21. Jules Bianchi Marussia 1:18.706s +4.328 22 laps
22. Max Chilton Marussia 1:19.228s +4.850 22 laps
Nico Rosberg’s third consecutive pole position in Monaco means that the German has started half of this season’s races at the head of the pack. For Mercedes, prosperous Saturday’s have only ever led to dismal Sunday’s, yet Monaco offers the best opportunity yet for the team to convert pole into the win. Ross Brawn may have to sacrifice one of his drivers in this race to increase the chances of victory for the other. If Rosberg leads after turn one, Hamilton may be asked to back up the pack, using the circuit characteristics to their advantage, allowing the leader to escape. Consequently, this could negate the effect two stop strategy which Mercedes are likely to be forced into.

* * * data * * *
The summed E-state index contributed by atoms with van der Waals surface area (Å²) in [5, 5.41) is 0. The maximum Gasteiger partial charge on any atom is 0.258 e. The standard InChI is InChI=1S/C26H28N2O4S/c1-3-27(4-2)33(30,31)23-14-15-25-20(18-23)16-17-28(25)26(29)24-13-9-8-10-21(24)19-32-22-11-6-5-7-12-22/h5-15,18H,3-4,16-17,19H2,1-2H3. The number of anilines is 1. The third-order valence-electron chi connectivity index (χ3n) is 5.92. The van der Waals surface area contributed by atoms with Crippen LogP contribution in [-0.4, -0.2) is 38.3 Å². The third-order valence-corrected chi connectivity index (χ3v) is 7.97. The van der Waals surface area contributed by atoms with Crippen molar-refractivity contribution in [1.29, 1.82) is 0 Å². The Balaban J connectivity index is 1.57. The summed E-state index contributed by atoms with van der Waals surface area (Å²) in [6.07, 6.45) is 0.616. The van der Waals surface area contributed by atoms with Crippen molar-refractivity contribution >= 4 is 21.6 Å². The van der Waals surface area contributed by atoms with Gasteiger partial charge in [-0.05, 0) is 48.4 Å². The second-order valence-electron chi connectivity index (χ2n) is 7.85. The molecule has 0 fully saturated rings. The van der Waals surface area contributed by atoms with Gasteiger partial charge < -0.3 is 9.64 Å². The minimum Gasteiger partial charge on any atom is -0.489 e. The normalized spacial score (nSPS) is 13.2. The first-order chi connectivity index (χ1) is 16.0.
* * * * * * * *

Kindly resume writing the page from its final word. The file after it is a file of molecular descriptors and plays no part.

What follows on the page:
The fact that we are considering the possibility of compromising one driver for the benefit of another is a perfect representation of the dire situation Mercedes find themselves in. Following his fantastic pole lap of 1:13.876, Rosberg highlighted the difficulties that the team would inevitably face on Sunday. “It was as recently as two weeks ago that we were one-and-a-half seconds a lap slower than Fernando Alonso who won the race,” Rosberg reflected to Sky Sports F1. “For sure, we’ve improved things and it will be better here but we still have some way to go and race pace is our difficulty. But you never know, there can always be surprises and I hope we can do better than recently and get a good result.” With Red Bull locking out the second row, many have tipped Sebastian Vettel for the victory. The German reflected on what could have been a front row start, for the race which puts most emphasis on qualifying results. He stated, “I was a bit annoyed with my flying lap in Q3; I think I maybe pushed a bit too hard here and there. The start of the lap wasn’t bad, but also it wasn’t great; with hindsight I should have gone for two flying laps at the start of Q3 and not one, but I decided for that. I thought the tyres would be good enough for the first lap. I have been struggling all weekend, but in the end it was tight. Pole was probably possible today, but we are third. I think with the Mercedes in front, it was expected that they would be strong. We have a good race car and should be able to do well from there tomorrow.” While Vettel is optimistic for a good result tomorrow, strategy could severely hamper Red Bull’s aspirations. Both them and Mercedes are likely to have to make a two stop strategy work. Tyre wear on the RB9 has not been as critical as it has to the W04, yet Red Bull will struggle to maintain grip past about 28 laps. However, the German definitely has the capabilities to spoil Mercedes’ day. If he can jump either Hamilton or Rosberg off the line, then Mercedes’ strategy becomes restricted. They can no longer control the pace of the race to suit their degradation range.